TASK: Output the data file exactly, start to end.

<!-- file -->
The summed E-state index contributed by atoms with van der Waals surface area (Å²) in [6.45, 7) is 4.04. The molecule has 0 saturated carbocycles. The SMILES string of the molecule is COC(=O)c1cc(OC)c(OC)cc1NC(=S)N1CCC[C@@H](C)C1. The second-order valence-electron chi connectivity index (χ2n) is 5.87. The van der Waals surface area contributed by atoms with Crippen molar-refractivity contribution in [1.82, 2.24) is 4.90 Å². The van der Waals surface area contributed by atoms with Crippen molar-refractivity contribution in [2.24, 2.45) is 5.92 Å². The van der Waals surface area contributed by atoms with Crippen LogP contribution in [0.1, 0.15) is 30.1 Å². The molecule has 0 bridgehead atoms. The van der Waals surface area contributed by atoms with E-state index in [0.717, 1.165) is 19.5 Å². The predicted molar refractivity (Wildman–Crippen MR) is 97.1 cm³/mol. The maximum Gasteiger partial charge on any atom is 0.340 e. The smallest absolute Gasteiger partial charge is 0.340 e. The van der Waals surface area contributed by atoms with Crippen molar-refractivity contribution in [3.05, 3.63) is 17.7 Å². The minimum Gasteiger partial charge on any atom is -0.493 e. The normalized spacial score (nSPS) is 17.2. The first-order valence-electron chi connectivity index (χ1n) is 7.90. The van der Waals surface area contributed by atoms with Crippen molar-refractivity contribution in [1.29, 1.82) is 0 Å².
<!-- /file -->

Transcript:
The summed E-state index contributed by atoms with van der Waals surface area (Å²) in [6.45, 7) is 4.04. The molecule has 0 saturated carbocycles. The SMILES string of the molecule is COC(=O)c1cc(OC)c(OC)cc1NC(=S)N1CCC[C@@H](C)C1. The second-order valence-electron chi connectivity index (χ2n) is 5.87. The van der Waals surface area contributed by atoms with Crippen molar-refractivity contribution in [1.82, 2.24) is 4.90 Å². The van der Waals surface area contributed by atoms with Crippen molar-refractivity contribution in [2.24, 2.45) is 5.92 Å². The van der Waals surface area contributed by atoms with Crippen LogP contribution in [0.1, 0.15) is 30.1 Å². The molecule has 0 bridgehead atoms. The van der Waals surface area contributed by atoms with E-state index in [0.717, 1.165) is 19.5 Å². The predicted molar refractivity (Wildman–Crippen MR) is 97.1 cm³/mol. The maximum Gasteiger partial charge on any atom is 0.340 e. The smallest absolute Gasteiger partial charge is 0.340 e. The van der Waals surface area contributed by atoms with Crippen molar-refractivity contribution in [3.05, 3.63) is 17.7 Å². The minimum Gasteiger partial charge on any atom is -0.493 e. The normalized spacial score (nSPS) is 17.2. The first-order valence-electron chi connectivity index (χ1n) is 7.90. The van der Waals surface area contributed by atoms with Crippen molar-refractivity contribution in [1.29, 1.82) is 0 Å².